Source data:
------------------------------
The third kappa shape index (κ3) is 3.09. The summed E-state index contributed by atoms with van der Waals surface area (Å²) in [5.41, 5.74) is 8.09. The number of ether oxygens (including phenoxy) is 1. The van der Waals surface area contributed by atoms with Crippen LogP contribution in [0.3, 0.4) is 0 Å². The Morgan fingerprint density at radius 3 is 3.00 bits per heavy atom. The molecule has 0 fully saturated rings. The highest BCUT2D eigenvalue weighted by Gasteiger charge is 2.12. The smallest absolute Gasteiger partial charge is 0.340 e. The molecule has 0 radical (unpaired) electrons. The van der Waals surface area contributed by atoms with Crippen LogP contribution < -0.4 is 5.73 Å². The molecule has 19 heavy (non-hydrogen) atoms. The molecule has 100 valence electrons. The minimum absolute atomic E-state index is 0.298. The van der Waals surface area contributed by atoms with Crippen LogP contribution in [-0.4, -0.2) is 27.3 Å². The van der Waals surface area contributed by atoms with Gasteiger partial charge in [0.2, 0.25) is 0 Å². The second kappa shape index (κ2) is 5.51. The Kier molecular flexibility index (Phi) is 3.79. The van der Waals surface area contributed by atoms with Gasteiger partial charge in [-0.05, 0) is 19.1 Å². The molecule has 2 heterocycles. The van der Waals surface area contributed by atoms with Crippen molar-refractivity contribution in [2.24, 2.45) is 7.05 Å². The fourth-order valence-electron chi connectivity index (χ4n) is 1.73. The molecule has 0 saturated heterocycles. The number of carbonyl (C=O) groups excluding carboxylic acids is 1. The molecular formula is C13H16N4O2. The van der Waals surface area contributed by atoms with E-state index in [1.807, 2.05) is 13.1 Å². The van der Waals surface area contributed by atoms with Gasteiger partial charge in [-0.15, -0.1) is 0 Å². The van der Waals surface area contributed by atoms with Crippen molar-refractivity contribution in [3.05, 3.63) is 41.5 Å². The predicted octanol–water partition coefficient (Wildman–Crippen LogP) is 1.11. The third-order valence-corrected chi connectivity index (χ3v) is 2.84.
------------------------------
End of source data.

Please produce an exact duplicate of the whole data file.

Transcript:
The third kappa shape index (κ3) is 3.09. The summed E-state index contributed by atoms with van der Waals surface area (Å²) in [5.41, 5.74) is 8.09. The number of ether oxygens (including phenoxy) is 1. The van der Waals surface area contributed by atoms with Crippen LogP contribution in [0.3, 0.4) is 0 Å². The Morgan fingerprint density at radius 3 is 3.00 bits per heavy atom. The molecule has 0 fully saturated rings. The highest BCUT2D eigenvalue weighted by Gasteiger charge is 2.12. The smallest absolute Gasteiger partial charge is 0.340 e. The molecule has 0 radical (unpaired) electrons. The van der Waals surface area contributed by atoms with Crippen LogP contribution < -0.4 is 5.73 Å². The molecule has 19 heavy (non-hydrogen) atoms. The molecule has 100 valence electrons. The minimum absolute atomic E-state index is 0.298. The van der Waals surface area contributed by atoms with Crippen LogP contribution in [-0.4, -0.2) is 27.3 Å². The van der Waals surface area contributed by atoms with Gasteiger partial charge in [0.2, 0.25) is 0 Å². The second kappa shape index (κ2) is 5.51. The Kier molecular flexibility index (Phi) is 3.79. The van der Waals surface area contributed by atoms with Gasteiger partial charge in [-0.05, 0) is 19.1 Å². The molecule has 2 heterocycles. The van der Waals surface area contributed by atoms with Crippen molar-refractivity contribution in [2.24, 2.45) is 7.05 Å². The fourth-order valence-electron chi connectivity index (χ4n) is 1.73. The molecule has 0 saturated heterocycles. The number of carbonyl (C=O) groups excluding carboxylic acids is 1. The molecular formula is C13H16N4O2. The van der Waals surface area contributed by atoms with E-state index in [1.807, 2.05) is 13.1 Å². The van der Waals surface area contributed by atoms with Gasteiger partial charge in [-0.15, -0.1) is 0 Å². The van der Waals surface area contributed by atoms with Crippen molar-refractivity contribution in [3.05, 3.63) is 41.5 Å². The predicted octanol–water partition coefficient (Wildman–Crippen LogP) is 1.11. The third-order valence-corrected chi connectivity index (χ3v) is 2.84.